As we have found in class, it is very difficult to classify the ideas and terms of Web 2.0, Social Media, and Social Networking Sites. Thinking about the technical definitions and the social implications I propose there are 4-5 major categories. These categories attempt to take behavior and use into account with their popularity and visibility.
Major Social Networking Sites
These social networking sites are the ones that are most popular, and have few or almost no restrictions on membership. These sites also incorporate other sites and links. These sites as the ones that someone who isn’t actively pursuing social networks would be able to easily recognize.
Social Tools and Bridges
These social networking sites are ones that link social networking sites. Bridges link users to other social media websites. For example, Twitter posts can be made on Facebook, and take users to a social networking site such as Get Glue or other social networking websites. Its primary use is to integrate other sites.
The other sub-distinction that can be made are tools. Tools are those that function separate from a given social networking site, but has the capability to incorporate only 1 or more sites. In these tools, users are (generally) not looking to network with other users of these tools.
Mutual Interest Social Networking Sites
These social networking sites are ones that have a specific mutual interest among the users. Users will generally want to interact with one another about their mutual interests or hobbies. For example, Hockey Barn is a website dedicated to fostering hockey communities and leagues. Users can post their stats, and team updates to share with other people who play hockey. Another example is Flixter where people who like movies can share what they think of specific movies with their friends. These sites are meant to connect people who have similar interests.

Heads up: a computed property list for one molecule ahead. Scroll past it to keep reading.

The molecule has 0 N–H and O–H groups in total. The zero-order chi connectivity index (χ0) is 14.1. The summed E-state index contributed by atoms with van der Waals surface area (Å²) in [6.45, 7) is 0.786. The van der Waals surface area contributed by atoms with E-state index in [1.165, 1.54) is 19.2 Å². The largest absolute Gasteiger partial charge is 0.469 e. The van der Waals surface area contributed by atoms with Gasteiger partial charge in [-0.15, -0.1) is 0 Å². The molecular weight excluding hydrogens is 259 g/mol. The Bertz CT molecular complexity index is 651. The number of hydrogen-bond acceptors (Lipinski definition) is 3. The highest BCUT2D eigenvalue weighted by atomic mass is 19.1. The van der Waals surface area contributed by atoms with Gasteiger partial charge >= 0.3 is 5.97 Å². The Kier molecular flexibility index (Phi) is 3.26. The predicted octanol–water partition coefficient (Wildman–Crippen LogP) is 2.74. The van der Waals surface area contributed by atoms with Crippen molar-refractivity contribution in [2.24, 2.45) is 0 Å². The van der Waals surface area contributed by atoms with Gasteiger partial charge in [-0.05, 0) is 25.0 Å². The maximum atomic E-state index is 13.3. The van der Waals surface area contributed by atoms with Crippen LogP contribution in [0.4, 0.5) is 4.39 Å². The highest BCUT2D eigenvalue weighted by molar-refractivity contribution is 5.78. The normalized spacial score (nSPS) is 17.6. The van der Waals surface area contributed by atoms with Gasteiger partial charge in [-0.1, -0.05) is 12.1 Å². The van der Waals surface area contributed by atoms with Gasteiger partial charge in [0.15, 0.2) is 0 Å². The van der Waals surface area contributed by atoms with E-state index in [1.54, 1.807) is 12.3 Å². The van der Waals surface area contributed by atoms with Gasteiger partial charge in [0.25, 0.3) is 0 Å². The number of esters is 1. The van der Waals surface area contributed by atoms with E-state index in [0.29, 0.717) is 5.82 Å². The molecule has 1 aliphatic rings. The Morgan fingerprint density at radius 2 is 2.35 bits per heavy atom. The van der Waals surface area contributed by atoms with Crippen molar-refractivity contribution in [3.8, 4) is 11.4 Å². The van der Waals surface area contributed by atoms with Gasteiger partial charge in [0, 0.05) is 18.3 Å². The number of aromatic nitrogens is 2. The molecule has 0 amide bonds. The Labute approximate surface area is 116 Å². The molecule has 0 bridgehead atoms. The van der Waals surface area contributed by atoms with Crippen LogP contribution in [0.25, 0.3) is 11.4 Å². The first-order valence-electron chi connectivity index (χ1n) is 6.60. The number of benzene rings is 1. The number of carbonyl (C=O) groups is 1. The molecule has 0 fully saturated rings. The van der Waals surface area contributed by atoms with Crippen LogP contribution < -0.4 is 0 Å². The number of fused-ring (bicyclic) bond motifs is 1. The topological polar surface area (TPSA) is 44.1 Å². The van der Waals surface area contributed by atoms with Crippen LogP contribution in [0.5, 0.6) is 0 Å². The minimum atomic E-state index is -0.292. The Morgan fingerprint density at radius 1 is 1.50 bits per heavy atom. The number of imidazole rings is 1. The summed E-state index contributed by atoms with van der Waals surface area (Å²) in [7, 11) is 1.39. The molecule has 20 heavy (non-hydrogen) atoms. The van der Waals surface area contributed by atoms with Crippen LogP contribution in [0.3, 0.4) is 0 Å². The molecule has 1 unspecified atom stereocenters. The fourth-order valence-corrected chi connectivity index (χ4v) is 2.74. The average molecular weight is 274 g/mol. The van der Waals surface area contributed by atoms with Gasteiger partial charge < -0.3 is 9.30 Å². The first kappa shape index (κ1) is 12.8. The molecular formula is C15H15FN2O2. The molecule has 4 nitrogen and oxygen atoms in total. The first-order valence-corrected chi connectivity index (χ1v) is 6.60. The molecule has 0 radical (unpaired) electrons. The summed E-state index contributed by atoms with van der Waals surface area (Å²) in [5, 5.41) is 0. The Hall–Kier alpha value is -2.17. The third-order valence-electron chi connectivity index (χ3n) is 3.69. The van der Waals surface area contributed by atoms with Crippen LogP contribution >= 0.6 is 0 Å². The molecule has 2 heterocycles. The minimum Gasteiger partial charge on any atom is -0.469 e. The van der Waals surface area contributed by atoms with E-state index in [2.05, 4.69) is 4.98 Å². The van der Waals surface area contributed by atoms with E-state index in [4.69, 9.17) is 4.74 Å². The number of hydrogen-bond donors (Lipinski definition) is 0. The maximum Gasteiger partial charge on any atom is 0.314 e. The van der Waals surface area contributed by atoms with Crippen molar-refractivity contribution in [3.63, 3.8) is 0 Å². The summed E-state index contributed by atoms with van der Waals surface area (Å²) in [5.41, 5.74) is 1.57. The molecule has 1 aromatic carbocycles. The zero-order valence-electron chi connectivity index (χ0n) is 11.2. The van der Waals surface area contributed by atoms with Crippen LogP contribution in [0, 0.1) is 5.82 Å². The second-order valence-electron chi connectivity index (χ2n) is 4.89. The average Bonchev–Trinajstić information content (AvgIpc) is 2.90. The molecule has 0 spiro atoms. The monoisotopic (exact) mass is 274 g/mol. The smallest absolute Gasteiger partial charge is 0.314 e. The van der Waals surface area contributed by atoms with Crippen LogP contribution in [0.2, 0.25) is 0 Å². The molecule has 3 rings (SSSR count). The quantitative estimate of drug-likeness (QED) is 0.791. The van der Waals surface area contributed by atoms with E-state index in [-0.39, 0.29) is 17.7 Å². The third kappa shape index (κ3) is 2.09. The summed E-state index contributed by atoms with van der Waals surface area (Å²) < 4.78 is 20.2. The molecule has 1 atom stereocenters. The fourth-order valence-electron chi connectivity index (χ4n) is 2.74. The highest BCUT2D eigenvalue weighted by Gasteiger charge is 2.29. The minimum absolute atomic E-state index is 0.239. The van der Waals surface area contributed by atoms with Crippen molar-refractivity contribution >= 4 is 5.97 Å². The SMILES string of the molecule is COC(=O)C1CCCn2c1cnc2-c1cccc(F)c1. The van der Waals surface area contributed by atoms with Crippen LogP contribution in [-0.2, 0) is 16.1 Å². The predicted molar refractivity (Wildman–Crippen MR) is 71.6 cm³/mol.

Exclusive Networking Sites
These social networking sites, are very similar to mutual interest sites. The big difference is that these sites have inherent requirements to be a part of the given social networking site. Most of the time, these are beyond a hobby or being a fan of something specific. Sometimes these rules are strict, but in other cases it’s assumed. For example, J-Date is a Jewish dating website where it’s assumed that all the members are Jewish because people use the website to find other Jewish singles. Another example, would be The Ladders, where it’s assumed that users make or have made over $100,000 per year. Religion, profession, and socio-economics tend to be the factors that require or promote exclusivity.
With the definitions now made, it could be concluded that I see social networking like a group of Islands. The social networking sites are secluded unless they are integrated via bridges. While it is true that more than one SNS can fit in more than one category, maybe these are ways we can help organize SNS in a way that also defines the behavior and use of these sites.
Maybe my vision of social networking and social media is closest to this XKCD strip.